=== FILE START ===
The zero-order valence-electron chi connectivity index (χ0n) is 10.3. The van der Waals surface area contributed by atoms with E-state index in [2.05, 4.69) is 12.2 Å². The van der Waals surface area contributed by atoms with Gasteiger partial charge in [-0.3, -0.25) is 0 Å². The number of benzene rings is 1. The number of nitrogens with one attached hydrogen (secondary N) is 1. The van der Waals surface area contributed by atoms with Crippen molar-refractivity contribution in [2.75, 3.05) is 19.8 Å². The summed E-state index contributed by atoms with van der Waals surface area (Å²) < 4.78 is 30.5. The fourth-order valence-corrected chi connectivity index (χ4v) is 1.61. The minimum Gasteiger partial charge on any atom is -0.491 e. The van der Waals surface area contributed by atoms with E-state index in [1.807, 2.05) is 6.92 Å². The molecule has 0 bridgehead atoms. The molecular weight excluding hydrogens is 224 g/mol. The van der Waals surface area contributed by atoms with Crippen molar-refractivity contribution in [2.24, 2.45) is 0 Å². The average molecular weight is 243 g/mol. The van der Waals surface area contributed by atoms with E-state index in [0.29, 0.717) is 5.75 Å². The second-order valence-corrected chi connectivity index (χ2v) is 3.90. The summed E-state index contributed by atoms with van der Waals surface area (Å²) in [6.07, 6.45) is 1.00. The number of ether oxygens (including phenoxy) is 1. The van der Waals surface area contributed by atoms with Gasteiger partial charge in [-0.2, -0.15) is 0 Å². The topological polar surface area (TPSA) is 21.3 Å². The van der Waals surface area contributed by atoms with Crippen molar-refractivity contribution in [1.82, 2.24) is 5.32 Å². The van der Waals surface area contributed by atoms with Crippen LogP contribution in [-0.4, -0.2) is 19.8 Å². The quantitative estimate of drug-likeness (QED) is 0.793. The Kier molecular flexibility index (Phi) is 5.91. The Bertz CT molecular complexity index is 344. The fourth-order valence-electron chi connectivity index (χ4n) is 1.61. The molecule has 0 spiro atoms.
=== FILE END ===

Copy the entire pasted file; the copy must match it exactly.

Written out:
The zero-order valence-electron chi connectivity index (χ0n) is 10.3. The van der Waals surface area contributed by atoms with E-state index in [2.05, 4.69) is 12.2 Å². The van der Waals surface area contributed by atoms with Gasteiger partial charge in [-0.3, -0.25) is 0 Å². The number of benzene rings is 1. The number of nitrogens with one attached hydrogen (secondary N) is 1. The van der Waals surface area contributed by atoms with Crippen molar-refractivity contribution in [2.75, 3.05) is 19.8 Å². The summed E-state index contributed by atoms with van der Waals surface area (Å²) < 4.78 is 30.5. The fourth-order valence-corrected chi connectivity index (χ4v) is 1.61. The minimum Gasteiger partial charge on any atom is -0.491 e. The van der Waals surface area contributed by atoms with E-state index in [1.807, 2.05) is 6.92 Å². The molecule has 0 bridgehead atoms. The molecular weight excluding hydrogens is 224 g/mol. The van der Waals surface area contributed by atoms with Crippen molar-refractivity contribution in [2.24, 2.45) is 0 Å². The average molecular weight is 243 g/mol. The van der Waals surface area contributed by atoms with E-state index in [0.29, 0.717) is 5.75 Å². The second-order valence-corrected chi connectivity index (χ2v) is 3.90. The summed E-state index contributed by atoms with van der Waals surface area (Å²) in [6.07, 6.45) is 1.00. The number of ether oxygens (including phenoxy) is 1. The van der Waals surface area contributed by atoms with Gasteiger partial charge in [-0.2, -0.15) is 0 Å². The topological polar surface area (TPSA) is 21.3 Å². The van der Waals surface area contributed by atoms with Crippen molar-refractivity contribution in [1.82, 2.24) is 5.32 Å². The van der Waals surface area contributed by atoms with Crippen LogP contribution in [-0.4, -0.2) is 19.8 Å². The quantitative estimate of drug-likeness (QED) is 0.793. The Kier molecular flexibility index (Phi) is 5.91. The Bertz CT molecular complexity index is 344. The fourth-order valence-electron chi connectivity index (χ4n) is 1.61. The molecule has 0 spiro atoms.